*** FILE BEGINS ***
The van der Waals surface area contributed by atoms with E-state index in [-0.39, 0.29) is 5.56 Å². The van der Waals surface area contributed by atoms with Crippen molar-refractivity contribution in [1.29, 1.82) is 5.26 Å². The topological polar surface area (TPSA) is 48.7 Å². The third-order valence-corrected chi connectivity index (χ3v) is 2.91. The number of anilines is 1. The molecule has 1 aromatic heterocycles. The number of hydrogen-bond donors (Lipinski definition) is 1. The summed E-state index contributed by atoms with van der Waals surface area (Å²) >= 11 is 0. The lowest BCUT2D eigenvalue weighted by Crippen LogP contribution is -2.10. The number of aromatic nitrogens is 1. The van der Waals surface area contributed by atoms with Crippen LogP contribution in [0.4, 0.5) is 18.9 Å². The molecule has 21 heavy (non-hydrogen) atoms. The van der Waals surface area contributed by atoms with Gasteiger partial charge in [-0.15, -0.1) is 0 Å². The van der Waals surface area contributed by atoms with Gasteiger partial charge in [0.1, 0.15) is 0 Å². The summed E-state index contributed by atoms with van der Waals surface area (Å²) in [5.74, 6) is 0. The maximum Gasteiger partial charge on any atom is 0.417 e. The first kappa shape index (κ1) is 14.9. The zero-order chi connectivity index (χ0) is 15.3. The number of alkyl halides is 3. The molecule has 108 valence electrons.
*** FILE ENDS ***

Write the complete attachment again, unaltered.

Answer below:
The van der Waals surface area contributed by atoms with E-state index in [-0.39, 0.29) is 5.56 Å². The van der Waals surface area contributed by atoms with Crippen molar-refractivity contribution in [1.29, 1.82) is 5.26 Å². The topological polar surface area (TPSA) is 48.7 Å². The third-order valence-corrected chi connectivity index (χ3v) is 2.91. The number of anilines is 1. The molecule has 1 aromatic heterocycles. The number of hydrogen-bond donors (Lipinski definition) is 1. The summed E-state index contributed by atoms with van der Waals surface area (Å²) >= 11 is 0. The lowest BCUT2D eigenvalue weighted by Crippen LogP contribution is -2.10. The number of aromatic nitrogens is 1. The van der Waals surface area contributed by atoms with Crippen LogP contribution in [0.4, 0.5) is 18.9 Å². The molecule has 21 heavy (non-hydrogen) atoms. The van der Waals surface area contributed by atoms with Gasteiger partial charge in [-0.15, -0.1) is 0 Å². The van der Waals surface area contributed by atoms with Gasteiger partial charge in [0.1, 0.15) is 0 Å². The summed E-state index contributed by atoms with van der Waals surface area (Å²) in [5.74, 6) is 0. The maximum Gasteiger partial charge on any atom is 0.417 e. The first kappa shape index (κ1) is 14.9. The zero-order chi connectivity index (χ0) is 15.3. The number of alkyl halides is 3. The molecule has 108 valence electrons.